The preschooler is tired, you can tell because she is crying a lot and is slow to make good choices. She seems to be coming around until you say it's time to get the girls. She runs back to the swing for just one more belly swing where she promptly and swiftly overshoots the swing and lands on her face.

Run to your daughter and pick her up as blood pours out all over your shirt and coat. Notice her bottom teeth might be a tad bit loose. Pick her up and carry her as fast as you can to the other side of the school to get in the doors. Daughter #2 drags behind trying to keep up while contemplating places to nap on the concrete.You may be shaking but you try not to show it. Have her try to use the drinking fountain. Try not to think about the blood. Try to have her not scream at the top of her lungs. Try to have her calm down as her "I'm gonna throw up!!" echoes through the halls where the kids are finishing choir. 

Sit in the office with a frozen sponge as you call dentist. Find out dentist will close before you can get there (remember you have to drive a whole other child who doesn't belong to you home) and they don't open until 11am the next day. Try not to cry or break your phone. 

Stand in line to pick up the two girls. Daughter #2 is taking a nap on the floor and can't get up. Your preschooler is still crying hysterically. People are giving your strange and sympathetic looks. Wonder if it has something to do with the blood covering your coat. Watch as the choir room doors finally open. Daughter #1 greets you asking if everything is okay. You realize as she speaks she sounds like she has had a two pack a day habit for the past 25 years. 

For those keeping track that is two sick kids and a dental emergency. 

Rush all four kids to van. Realize there is nothing fast about two sick kids, a bleeding preschooler, and a curious friend who really wants to know why everything is so bloody.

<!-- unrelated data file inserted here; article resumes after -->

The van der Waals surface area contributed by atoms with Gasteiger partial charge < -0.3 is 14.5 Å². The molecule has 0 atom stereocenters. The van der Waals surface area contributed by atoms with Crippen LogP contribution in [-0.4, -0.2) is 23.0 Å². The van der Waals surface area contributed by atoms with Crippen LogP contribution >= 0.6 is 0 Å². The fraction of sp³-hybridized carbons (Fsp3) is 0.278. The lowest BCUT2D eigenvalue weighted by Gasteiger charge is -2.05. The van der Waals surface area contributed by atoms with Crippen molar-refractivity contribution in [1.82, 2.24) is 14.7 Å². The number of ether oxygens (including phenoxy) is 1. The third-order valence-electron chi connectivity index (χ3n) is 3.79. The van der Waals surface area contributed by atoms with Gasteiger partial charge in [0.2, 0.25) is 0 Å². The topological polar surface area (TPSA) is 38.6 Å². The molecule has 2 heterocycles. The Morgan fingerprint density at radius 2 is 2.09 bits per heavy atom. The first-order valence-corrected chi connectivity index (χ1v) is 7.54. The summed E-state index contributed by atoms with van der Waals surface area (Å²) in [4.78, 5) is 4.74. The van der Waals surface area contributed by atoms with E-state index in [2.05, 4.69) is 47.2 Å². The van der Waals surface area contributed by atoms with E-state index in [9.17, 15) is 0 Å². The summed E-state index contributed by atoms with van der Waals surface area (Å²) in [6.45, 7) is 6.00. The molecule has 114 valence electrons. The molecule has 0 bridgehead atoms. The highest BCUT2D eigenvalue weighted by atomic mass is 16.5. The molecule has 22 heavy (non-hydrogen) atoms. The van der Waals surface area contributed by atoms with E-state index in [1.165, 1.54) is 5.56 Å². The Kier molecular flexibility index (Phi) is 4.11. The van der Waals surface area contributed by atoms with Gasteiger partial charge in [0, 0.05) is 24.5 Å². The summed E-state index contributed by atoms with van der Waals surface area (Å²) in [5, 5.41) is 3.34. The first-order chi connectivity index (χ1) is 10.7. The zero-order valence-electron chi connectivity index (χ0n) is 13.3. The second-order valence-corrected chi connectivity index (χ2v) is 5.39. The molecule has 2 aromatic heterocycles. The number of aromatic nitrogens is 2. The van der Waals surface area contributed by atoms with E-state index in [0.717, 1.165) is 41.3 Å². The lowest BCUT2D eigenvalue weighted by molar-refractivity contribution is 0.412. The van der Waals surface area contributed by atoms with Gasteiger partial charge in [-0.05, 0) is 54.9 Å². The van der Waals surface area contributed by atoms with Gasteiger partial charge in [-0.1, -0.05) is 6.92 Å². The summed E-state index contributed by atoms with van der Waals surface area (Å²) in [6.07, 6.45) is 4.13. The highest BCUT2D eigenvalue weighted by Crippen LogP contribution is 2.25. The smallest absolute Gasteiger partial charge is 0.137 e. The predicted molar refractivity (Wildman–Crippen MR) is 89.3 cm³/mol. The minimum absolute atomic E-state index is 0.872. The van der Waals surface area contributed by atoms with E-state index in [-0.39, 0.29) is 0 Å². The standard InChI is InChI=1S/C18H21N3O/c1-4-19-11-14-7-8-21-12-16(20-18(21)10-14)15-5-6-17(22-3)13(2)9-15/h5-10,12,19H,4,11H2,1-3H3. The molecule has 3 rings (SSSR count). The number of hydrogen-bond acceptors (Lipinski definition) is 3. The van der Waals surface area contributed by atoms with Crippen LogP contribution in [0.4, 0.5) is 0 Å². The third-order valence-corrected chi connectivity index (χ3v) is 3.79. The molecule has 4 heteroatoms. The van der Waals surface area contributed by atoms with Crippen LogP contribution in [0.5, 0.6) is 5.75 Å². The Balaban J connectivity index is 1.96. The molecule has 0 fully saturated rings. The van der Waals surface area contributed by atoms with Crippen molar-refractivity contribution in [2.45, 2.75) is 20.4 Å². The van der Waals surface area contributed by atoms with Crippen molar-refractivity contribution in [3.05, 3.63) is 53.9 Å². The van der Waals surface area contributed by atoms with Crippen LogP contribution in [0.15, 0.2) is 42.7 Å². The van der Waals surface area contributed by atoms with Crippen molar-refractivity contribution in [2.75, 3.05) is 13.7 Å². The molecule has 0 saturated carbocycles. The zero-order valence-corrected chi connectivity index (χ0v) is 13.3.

Get Frosties for dinner. Because.

Everything seems to be going okay until you realize your amazing daughter who is in corner of couch using the wipe-off markers for practicing addition is actually using a Sharpie. Realize also the Sharpie fell....on the beige microfiber couch. Be unable to hide the scream that escapes your lips. Your sick oldest daughter will immediately turn 16 and yell, "I hate our family!" and leave the room. You apologize to daughter and quickly hit up a Facebook group to find out the correct procedure for removing the stain. As you are doing this your middle daughter will begin throwing up. In the kitchen sink. Which doesn't have a garbage disposal.

Find out so far none of the remedies are working. Use a ridiculous amount of towels to remove vomit from kitchen sink without vomiting yourself. While doing this you remember you are supposed to lead your small group tomorrow. So that's not happening. Begin list of schools to call to report absences tomorrow when preschooler comes in shrieking because she her teeth hurt when she tries to eat. Daughter #1 will use this time to inform you that while she was helping the preschooler fix her craft she accidentally poured out about 6 ounces of Elmer's glue on your table cloth.

Text your husband who happens to be out of town that this is your worse parenting day ever and you want to tag out. He will continue to check in on you and encourage you. You will be grateful and start to calm down.

You let the kids stay up with Netflix longer than they should but it gives you 30 minutes of calm before you send them to bed. Curl up in your own bed and peruse the DVR. Realize about 5 minutes later that all the kids will be crawling into bed with you. Turn off TV. Cuddle with girls. Exhale. Start again tomorrow.

Monday, October 5, 2015

Day Four: A Sunday Night Prayer

Tomorrow morning our kids start another week at school. And even as we tuck them into bed tonight, we hear a report on the news of yet another thwarted school shooting. Last week’s shooting is still fresh to me, but already it has cycled out of our news and the world seems to be ready for the latest scandal as political interest groups continue to fight about underlying causes and the best way to handle it. Meanwhile, I rub my daughter’s back looking at her hair shine gold in the glow of her nightlight and I pray.